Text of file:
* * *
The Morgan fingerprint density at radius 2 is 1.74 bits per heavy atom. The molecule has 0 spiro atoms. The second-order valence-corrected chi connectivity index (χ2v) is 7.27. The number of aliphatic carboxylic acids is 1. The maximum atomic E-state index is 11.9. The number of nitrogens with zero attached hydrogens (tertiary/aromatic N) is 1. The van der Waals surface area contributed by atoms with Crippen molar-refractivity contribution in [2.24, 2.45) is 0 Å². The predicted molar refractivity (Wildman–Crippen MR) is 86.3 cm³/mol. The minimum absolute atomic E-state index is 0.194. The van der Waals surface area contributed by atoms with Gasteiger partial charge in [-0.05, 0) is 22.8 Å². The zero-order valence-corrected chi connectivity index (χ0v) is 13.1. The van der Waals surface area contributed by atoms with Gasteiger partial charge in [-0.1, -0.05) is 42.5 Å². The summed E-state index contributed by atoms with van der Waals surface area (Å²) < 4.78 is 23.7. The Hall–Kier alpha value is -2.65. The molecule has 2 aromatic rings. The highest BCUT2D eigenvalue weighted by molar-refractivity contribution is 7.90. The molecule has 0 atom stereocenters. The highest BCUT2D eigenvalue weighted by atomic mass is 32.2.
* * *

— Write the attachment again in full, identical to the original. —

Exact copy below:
The Morgan fingerprint density at radius 2 is 1.74 bits per heavy atom. The molecule has 0 spiro atoms. The second-order valence-corrected chi connectivity index (χ2v) is 7.27. The number of aliphatic carboxylic acids is 1. The maximum atomic E-state index is 11.9. The number of nitrogens with zero attached hydrogens (tertiary/aromatic N) is 1. The van der Waals surface area contributed by atoms with Crippen molar-refractivity contribution in [2.24, 2.45) is 0 Å². The predicted molar refractivity (Wildman–Crippen MR) is 86.3 cm³/mol. The minimum absolute atomic E-state index is 0.194. The van der Waals surface area contributed by atoms with Gasteiger partial charge in [-0.05, 0) is 22.8 Å². The zero-order valence-corrected chi connectivity index (χ0v) is 13.1. The van der Waals surface area contributed by atoms with Gasteiger partial charge in [-0.1, -0.05) is 42.5 Å². The summed E-state index contributed by atoms with van der Waals surface area (Å²) < 4.78 is 23.7. The Hall–Kier alpha value is -2.65. The molecule has 2 aromatic rings. The highest BCUT2D eigenvalue weighted by molar-refractivity contribution is 7.90. The molecule has 0 atom stereocenters. The highest BCUT2D eigenvalue weighted by atomic mass is 32.2.